What is the Suzuki Approach?
What is the Suzuki Approach?
The principal idea of the Suzuki Approach is based on Dr. Shinichi Suzuki’s language attainment philosophies, is that all children (and for that matter, people) can learn no matter what upbringing. The fundamental parts of his approach come from the longing to build the setting for learning music. These components include:
Providing fullness in a musical community.
This involves going to local classical music concerts, fostering friendships with other music students in the Suzuki community, and listening to music recordings of professional classical musicians at home daily.
Careful prevention of musical aptitude tests or auditions when learning to play an instrument.
Suzuki thought that teachers who checked for musical aptitude prior to taking students, or who search strictly for gifted students, are reducing themselves to children with previous music education. Just as every child is expected to learn their native language, Suzuki projected that every child is be able to learn to play music.
Importance on beginning to play from a very early age
Suzuki encouraged families to have their children start their proper musical education journeys between the ages of three and five years old.
Learning well-trained instructors.
Suzuki had confidence in training musicians to be better musicians which in turn made them better teachers.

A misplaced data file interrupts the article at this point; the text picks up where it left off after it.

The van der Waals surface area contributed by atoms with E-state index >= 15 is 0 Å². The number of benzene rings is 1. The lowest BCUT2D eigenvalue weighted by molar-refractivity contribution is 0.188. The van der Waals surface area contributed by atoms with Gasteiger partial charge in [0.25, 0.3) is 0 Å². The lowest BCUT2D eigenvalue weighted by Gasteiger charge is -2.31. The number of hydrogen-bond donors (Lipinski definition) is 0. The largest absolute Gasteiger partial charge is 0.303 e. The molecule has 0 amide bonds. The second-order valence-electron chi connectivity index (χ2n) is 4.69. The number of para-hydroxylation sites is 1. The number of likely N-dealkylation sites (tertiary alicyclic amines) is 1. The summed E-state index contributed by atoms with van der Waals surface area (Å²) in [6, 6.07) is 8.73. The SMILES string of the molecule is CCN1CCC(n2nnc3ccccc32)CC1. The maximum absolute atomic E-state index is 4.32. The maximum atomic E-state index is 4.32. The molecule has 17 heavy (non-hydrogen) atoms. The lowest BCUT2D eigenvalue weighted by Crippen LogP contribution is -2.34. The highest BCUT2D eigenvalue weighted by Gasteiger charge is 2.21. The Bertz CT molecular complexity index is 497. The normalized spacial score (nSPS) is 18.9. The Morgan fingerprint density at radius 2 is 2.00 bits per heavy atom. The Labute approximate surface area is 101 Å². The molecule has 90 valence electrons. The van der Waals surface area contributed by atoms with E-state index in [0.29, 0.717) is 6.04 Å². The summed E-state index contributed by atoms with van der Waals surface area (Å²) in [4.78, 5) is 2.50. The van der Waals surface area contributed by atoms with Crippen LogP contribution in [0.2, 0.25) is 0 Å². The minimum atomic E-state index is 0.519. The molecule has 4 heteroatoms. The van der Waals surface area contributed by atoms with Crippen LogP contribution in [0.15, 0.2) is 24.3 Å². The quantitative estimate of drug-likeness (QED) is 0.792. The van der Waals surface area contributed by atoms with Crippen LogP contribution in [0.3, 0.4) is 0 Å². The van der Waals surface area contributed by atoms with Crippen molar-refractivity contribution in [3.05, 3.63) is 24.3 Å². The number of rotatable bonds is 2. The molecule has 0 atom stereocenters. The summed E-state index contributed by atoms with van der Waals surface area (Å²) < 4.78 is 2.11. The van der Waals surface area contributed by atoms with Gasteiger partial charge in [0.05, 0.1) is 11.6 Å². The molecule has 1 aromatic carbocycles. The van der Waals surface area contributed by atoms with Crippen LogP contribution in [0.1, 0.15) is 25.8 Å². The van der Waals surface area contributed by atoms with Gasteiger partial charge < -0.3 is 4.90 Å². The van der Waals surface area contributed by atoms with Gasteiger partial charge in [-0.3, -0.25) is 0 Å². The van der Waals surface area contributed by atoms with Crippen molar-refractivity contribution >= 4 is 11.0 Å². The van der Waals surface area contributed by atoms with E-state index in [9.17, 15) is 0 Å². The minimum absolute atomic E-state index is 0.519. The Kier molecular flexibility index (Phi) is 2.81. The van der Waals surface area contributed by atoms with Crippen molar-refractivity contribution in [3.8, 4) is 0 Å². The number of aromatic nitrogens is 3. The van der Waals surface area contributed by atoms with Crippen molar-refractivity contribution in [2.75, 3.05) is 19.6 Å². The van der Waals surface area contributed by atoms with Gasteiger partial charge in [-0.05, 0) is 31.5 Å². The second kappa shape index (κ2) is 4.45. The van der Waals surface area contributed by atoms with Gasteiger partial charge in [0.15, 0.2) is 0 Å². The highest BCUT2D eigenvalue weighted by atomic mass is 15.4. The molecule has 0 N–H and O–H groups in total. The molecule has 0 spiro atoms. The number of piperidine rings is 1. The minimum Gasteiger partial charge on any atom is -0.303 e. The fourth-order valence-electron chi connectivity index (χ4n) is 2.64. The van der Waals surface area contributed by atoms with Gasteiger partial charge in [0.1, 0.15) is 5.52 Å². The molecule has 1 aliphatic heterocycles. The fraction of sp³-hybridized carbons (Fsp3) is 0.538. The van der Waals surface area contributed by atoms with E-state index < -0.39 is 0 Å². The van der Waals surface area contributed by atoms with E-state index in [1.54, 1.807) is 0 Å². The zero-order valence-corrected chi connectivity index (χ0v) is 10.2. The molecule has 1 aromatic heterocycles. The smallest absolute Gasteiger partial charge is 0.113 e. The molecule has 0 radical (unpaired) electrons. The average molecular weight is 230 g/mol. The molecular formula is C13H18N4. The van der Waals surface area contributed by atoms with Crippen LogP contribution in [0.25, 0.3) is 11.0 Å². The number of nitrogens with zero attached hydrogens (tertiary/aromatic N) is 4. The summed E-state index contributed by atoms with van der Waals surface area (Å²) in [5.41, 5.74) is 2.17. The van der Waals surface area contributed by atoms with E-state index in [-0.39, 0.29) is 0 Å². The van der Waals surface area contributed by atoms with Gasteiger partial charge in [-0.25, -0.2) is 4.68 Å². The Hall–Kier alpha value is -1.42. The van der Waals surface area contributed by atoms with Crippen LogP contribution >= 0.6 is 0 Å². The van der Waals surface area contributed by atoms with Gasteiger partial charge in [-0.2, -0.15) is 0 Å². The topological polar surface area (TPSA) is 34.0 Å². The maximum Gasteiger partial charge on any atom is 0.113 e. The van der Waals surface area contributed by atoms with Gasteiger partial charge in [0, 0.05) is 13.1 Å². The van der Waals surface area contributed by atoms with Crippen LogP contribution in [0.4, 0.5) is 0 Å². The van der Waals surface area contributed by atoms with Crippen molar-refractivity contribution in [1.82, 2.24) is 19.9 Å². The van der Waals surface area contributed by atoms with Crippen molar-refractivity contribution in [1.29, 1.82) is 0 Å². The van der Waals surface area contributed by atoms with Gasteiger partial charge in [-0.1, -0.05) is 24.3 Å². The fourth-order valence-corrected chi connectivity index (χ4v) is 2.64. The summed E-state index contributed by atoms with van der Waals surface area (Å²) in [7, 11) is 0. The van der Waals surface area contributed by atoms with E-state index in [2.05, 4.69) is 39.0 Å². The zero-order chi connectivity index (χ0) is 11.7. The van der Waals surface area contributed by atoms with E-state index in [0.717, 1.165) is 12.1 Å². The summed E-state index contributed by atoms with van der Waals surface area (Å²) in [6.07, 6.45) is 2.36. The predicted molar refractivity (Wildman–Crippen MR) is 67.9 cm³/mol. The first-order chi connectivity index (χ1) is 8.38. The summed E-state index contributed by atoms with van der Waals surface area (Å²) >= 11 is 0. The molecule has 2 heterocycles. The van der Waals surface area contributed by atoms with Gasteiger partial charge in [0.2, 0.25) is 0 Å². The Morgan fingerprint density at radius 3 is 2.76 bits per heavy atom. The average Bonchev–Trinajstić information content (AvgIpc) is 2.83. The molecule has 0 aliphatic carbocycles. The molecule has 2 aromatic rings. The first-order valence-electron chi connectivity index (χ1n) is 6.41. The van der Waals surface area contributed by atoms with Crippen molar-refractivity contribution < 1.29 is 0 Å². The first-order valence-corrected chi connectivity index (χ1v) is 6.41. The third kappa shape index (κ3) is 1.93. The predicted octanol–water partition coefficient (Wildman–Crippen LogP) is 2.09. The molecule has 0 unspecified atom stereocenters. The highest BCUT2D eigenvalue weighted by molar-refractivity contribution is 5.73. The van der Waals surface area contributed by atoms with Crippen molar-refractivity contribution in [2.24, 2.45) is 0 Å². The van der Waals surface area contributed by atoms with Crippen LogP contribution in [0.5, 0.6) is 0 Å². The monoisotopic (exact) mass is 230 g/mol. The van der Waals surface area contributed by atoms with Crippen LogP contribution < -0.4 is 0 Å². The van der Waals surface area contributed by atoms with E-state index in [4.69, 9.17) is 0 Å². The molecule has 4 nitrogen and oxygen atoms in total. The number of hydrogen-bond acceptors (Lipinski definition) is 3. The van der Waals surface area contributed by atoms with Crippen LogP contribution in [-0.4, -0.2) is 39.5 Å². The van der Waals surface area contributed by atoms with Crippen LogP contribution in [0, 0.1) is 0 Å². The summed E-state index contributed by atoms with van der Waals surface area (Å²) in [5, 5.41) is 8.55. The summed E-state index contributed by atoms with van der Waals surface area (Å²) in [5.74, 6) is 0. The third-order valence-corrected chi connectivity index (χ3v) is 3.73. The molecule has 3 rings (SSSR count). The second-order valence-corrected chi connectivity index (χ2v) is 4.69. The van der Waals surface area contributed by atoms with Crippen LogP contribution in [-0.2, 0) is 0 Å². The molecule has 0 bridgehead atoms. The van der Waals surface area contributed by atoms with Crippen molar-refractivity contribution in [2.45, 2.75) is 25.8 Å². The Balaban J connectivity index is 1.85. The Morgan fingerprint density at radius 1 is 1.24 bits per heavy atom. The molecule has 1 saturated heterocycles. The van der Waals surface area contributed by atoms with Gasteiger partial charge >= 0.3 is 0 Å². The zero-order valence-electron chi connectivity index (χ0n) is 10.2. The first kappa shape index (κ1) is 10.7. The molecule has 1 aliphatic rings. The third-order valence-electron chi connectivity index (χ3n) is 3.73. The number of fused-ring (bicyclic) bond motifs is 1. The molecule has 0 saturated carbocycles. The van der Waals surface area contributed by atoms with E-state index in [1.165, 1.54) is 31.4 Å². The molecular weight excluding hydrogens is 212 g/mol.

From the start, learning music by ear is highlighted over note-reading.
Suzuki recognized that children speak before picking up reading, and felt that children can play music prior to reading music.
Memorization of the Suzuki music literature is required.
The emphasis on memorization resumes well after a student starts read through sheet music to learn new pieces.
Music theory and note-reading are to the teacher’s discretion.
The Suzuki approach does not contain an official design or recommend explicit resources for presenting music theory and note-reading, partially because Suzuki built the approach in an environment where music literacy was regularly instructed in schools.
Recurring playing in groups is deeply urged.
Preserving and reviewing all pieces of music ever studied is also advised.
This is meant to increase technical and musical proficiency. Review and preview pieces within the literature are most likely taught instead of etude books.
Recurrent communal performances assists in performing feel like a genuine and gratifying aspect of being a musician.
The approach opposes competitive behavior between children, and supports collaboration and shared encouragement for children of all abilities and levels.
The child’s parent required to oversee the child practice daily, in place of allowing the child to practice unaccompanied between lessons, and to join and take notes at every lesson to serve as the home teacher for the student successfully.